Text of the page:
Do Androids Dream of Electric Sheep? The movie is set in a dystopian and futuristic Los Angeles in 2019, where humans have started manufacturing synthetic humanoids known as replicants to be used as slave labor in extra-terrestrial colonies. Those replicants who develop emotions and free will, and expect to be treated as humans, are deemed rogue and "retired." The agents who hunt down such replicants and retire them are known as blade runners. The movie touches on many themes like class difference, meaning of humanness, and free will. The movie also had a sequel in 2017, Blade Runner 2049. Warner Bros. / courtesy Everett Collection 7. Being There
Adapted from a novel by Jerzy Kosinski, this 1979 movie by Hal Ashby is a satire revolving around a half-developed character or in Roger Ebert’s
words, “about a man whose mind works like a rudimentary A.I. program,” just like our protagonist in Free Guy. The protagonist of Being There is an ex-gardener named Chance who has never stepped outside his garden in a big mansion and is totally oblivious to the dynamics of the outside world. Circumstances change, and he is forced into the outside world, where he excels and rises to the top echelons of the country just by uttering simple gardening-related phrases that are interpreted as profound wisdom by others around him, mostly because he dresses in a genteel manner. You can think of the movie as what it would be like if a chatbot were to come to life, dress stylishly, and go around interacting with people using the same limited phrases that its programmers coded in it. BSB / Courtesy Everett Collection 8. Last Action Hero
A bit different from other titles in this list, here is a film where a character is transported from the real world into a movie and the villain of the movie is transported into the real world. The movie starts with a boy enjoying an action movie in the theater and then finds himself in the car of the super cop come protagonist Jack Slater (played by Arnold Schwarzenegger). The police chief in the movie appoints him as the new partner of Jack Slater, and they work together to bring down an assassin called Benedict (Charles Dance, best known for Tywin Lannister in
Game of Thrones). The movie is a hilarious and silly ride that parodies many action movie clichés and also sticks to those very clichés. ©Columbia Pictures / Courtesy Everett Collection 9. Detective Pikachu
This 2019 mystery film is more of a video game movie rather than a manga-based movie, as it is an adaptation of the eponymous video game. It is set in a world where humans and Pokémons coexist peacefully and follows an insurance agent who teams with Pikachu to investigate his father’s disappearance.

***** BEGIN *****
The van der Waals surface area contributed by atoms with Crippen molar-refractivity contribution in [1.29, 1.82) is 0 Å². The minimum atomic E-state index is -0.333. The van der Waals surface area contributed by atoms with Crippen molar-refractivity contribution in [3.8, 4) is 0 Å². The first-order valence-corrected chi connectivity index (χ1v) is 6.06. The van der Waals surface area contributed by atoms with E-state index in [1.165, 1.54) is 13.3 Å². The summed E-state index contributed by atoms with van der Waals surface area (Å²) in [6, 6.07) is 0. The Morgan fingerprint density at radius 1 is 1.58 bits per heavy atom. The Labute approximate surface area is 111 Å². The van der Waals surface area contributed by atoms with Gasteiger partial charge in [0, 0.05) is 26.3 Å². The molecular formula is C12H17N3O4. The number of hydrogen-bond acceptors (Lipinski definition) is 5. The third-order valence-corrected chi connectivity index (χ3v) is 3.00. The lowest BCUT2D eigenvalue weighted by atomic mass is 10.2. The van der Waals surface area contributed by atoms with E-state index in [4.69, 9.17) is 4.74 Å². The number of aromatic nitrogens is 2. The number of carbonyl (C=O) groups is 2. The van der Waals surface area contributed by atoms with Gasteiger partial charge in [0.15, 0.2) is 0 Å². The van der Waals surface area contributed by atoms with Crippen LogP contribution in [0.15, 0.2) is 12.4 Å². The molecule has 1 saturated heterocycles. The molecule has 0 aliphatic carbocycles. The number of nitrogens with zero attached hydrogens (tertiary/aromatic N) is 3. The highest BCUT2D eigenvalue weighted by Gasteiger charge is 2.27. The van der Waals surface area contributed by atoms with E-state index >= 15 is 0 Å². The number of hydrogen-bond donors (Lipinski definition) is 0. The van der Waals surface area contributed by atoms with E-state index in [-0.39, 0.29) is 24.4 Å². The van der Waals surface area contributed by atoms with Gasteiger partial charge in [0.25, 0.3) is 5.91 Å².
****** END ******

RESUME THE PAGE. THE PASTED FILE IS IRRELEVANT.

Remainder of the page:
The movie is absurdly delightful and has a colorful palette. It is fun to watch but only if you don’t think too much and just watch. The title character is played and voiced by Ryan Reynolds, who provided facial motion capture for Pikachu. It's a good lighthearted watch.
Courtesy Of Warner Bros. Pictures / Â©Warner Bros / courtesy Everett Collection / Everett Collection 10. The Lego Movie
The initial plot of the movie is quite similar to the initial plot of
Free Guy. Our man, Emmet Brickowski, is a nice, regular construction worker, living in a city called Bricksburg, who follows the same schedule daily. One day after his interaction with a girl (duh!), he realizes the truth of his world made of Legos and unwittingly becomes part of the resistance against Lord Business, who wants to glue the Lego pieces together and prevent any rearrangement of the pieces. It's a hilarious and wacky movie chock-full of Easter eggs that hovers over the question of free will and the ability to chart one's own destiny. Warner Bros. / Via youtube.com 11. Ready Player One
This science fiction film directed by Hollywood virtuoso Steven Spielberg is set in 2045 in a dystopian futuristic Earth where virtual reality has become quite advanced and has become the opium of the masses as it provides an escape from the pain and poverty of real life.
At the heart of the story is a VR simulation called OASIS, which allows its users to experience everything that they do in virtual world. People interact with friends, participate in games, and of course fight each other. Threatening the free world of OASIS is an evil corp, IOI, whose CEO wants to have total control of the OASIS. The protagonists and his chums are poor but street-smart underdogs who have taken it upon themselves to outwit IOI. Albeit the story is slightly clichéd, it is a delectable visual treat.
Warner Bros. 12. They Live
The story of this movie seems to be straight out of the mind of a paranoid conspiracy theorist, but it was actually based on Ray Nelson’s short story "Eight O’Clock in the Morning." Our protagonist (played by WWE star “Rowdy” Roddy Piper) is a working-class simpleton (aptly named Nada) who is trying to make a living in Los Angeles.
One day he comes across a pair of sunglasses that show him that all the rich people around him are actually aliens and they are deviously controlling the lives of the have-nots. Guy from
Free Guy will totally empathize. What follows later is his attempt to convince others about the truth and join a resistance to oust these creepy aliens. Universal Pictures What other movies do you think are like Free Guy? Let us know in the comments.